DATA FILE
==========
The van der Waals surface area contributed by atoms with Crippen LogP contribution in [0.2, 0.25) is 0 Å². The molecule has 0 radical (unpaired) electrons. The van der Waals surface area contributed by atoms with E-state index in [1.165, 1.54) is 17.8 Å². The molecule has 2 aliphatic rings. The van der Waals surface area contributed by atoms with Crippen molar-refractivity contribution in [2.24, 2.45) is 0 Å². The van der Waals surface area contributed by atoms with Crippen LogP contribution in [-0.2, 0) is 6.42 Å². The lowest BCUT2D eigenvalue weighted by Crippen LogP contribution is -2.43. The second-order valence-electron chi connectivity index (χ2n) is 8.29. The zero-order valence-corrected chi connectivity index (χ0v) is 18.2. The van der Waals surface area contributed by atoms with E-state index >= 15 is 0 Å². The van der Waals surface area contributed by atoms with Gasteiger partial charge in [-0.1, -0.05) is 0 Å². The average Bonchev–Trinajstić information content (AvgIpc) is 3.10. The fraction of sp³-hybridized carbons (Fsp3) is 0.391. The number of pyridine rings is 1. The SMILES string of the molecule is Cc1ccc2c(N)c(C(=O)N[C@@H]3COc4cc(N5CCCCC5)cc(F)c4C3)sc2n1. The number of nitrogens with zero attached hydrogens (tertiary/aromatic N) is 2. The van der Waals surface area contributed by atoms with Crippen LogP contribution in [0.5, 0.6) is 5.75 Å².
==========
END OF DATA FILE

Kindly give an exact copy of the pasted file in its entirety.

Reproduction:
The van der Waals surface area contributed by atoms with Crippen LogP contribution in [0.2, 0.25) is 0 Å². The molecule has 0 radical (unpaired) electrons. The van der Waals surface area contributed by atoms with E-state index in [1.165, 1.54) is 17.8 Å². The molecule has 2 aliphatic rings. The van der Waals surface area contributed by atoms with Crippen molar-refractivity contribution in [2.24, 2.45) is 0 Å². The van der Waals surface area contributed by atoms with Crippen LogP contribution in [-0.2, 0) is 6.42 Å². The lowest BCUT2D eigenvalue weighted by Crippen LogP contribution is -2.43. The second-order valence-electron chi connectivity index (χ2n) is 8.29. The zero-order valence-corrected chi connectivity index (χ0v) is 18.2. The van der Waals surface area contributed by atoms with E-state index >= 15 is 0 Å². The van der Waals surface area contributed by atoms with Gasteiger partial charge in [-0.1, -0.05) is 0 Å². The average Bonchev–Trinajstić information content (AvgIpc) is 3.10. The fraction of sp³-hybridized carbons (Fsp3) is 0.391. The number of pyridine rings is 1. The SMILES string of the molecule is Cc1ccc2c(N)c(C(=O)N[C@@H]3COc4cc(N5CCCCC5)cc(F)c4C3)sc2n1. The number of nitrogens with zero attached hydrogens (tertiary/aromatic N) is 2. The van der Waals surface area contributed by atoms with Crippen LogP contribution in [0.5, 0.6) is 5.75 Å².